ISRO’s Chandrayaan-2 Moon Mission Looks Ready To Launch Tomorrow, July 22nd

ISRO’s Chandrayaan-2 Moon Mission Looks Ready To Launch Tomorrow, July 22nd
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India is one of the countries to enter the space race. In the last half-century, the Indian Space Research Organization (ISRO) has made constant efforts to succeed in its cosmic and planetary exploration missions. The Indian Space Research Organization has been developing technologies, not only for the country’s well being but also for its ambition to end up in space. Among the technologies developed can be included satellites, lunar and Martian orbiters, and space rovers. Tomorrow, after a delay, the Chandrayaan-2 moon mission would finally launch.

The Indian Space Research Organization developed the Chandrayaan mission to explore the moon. The organization is at the second phase of the mission, Chandrayaan-2, that includes a lunar orbiter, lander, and rover.

July 15th was the date set for the launch of Chandrayaan-2 with the help of the Geosynchronous Satellite Launch Vehicle Mark III (GSLV Mk III). Unfortunately, at T-56 minutes and 24 seconds, the launch procedure came to a halt. Data showed that the GSLV Mk III had a technical irregularity, and ISRO scientists decided against the launch due to safety reasons.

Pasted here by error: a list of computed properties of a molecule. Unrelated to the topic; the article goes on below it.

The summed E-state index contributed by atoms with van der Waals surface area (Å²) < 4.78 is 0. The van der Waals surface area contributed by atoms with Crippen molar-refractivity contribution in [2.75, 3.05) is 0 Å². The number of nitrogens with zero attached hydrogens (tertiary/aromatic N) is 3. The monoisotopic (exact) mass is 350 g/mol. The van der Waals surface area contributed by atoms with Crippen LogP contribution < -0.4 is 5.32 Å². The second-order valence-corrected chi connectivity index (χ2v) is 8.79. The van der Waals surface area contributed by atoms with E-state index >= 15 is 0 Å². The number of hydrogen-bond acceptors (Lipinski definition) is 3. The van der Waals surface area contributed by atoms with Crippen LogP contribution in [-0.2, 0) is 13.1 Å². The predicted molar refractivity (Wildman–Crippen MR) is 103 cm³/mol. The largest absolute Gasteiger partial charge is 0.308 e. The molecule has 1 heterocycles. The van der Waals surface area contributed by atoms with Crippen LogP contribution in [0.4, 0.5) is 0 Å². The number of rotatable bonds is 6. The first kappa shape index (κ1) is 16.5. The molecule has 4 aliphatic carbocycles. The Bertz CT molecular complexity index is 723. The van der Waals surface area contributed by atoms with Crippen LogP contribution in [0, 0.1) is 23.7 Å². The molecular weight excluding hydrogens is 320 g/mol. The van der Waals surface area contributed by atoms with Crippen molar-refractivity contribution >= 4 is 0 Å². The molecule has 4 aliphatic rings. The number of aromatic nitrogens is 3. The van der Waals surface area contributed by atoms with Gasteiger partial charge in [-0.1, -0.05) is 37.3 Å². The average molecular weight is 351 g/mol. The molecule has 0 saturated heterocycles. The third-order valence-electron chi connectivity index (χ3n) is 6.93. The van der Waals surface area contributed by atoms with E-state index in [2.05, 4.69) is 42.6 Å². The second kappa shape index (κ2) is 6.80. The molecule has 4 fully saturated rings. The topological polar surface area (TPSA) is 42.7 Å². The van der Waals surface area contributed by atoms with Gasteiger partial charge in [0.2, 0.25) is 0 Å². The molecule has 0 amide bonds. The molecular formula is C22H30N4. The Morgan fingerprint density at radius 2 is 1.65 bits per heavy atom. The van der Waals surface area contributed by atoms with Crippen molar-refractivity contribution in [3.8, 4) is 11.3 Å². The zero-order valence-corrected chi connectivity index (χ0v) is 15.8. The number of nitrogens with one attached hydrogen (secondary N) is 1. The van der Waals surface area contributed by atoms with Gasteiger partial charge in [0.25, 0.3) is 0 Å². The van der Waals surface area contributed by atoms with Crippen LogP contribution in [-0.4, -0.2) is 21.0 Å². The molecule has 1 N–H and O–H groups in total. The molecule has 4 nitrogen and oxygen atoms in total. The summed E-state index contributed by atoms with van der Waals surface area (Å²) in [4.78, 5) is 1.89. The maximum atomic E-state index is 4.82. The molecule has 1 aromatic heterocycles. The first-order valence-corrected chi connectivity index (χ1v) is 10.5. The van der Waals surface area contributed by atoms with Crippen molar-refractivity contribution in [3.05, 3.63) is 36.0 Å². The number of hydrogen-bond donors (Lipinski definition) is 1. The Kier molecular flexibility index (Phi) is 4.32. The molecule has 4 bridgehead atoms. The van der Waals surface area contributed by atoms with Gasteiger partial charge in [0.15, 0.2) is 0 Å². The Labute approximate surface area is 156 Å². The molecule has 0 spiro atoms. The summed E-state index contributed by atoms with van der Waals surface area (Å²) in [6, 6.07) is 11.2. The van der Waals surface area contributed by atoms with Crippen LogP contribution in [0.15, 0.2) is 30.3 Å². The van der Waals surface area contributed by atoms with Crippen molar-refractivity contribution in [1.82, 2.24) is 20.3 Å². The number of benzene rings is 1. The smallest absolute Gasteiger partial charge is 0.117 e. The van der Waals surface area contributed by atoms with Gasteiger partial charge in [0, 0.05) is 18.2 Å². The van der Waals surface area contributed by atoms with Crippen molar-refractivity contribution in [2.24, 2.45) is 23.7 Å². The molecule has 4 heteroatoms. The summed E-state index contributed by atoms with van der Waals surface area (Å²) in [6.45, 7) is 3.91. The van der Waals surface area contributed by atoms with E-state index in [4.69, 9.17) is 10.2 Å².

ISRO’s Chandrayaan-2 Moon Mission Looks Ready To Launch Tomorrow, July 22nd

A week from the incident, the Indian Space Research Organization (ISRO) is once again ready to repeat the launch procedure, this time to mark it as a success. Chandrayaan-2 is scheduled to be sent into space on July 22nd.

ISRO conducted several launch rehearsals to ensure the proper functioning of the launch vehicle Mk III. As it seems, both Geosynchronous Satellite Launch Vehicle Mark III and Chandrayaan-2 looks ready.

Chandrayaan-2 aims to soft-land between two of the Moon’s craters, Manzinus C and Simpelius N, near the South Pole of Earth’s natural satellite. From there, the rover will begin its journey on the moon surface to map the areas where ice water can be found and also measure the quantity of the ice.

The data collected will be necessary for future lunar missions as water can be used by astronomers as both fuel component and liquid humans can drink. If this mission succeeds, India is going to be the 4th country to send a lander on the moon.


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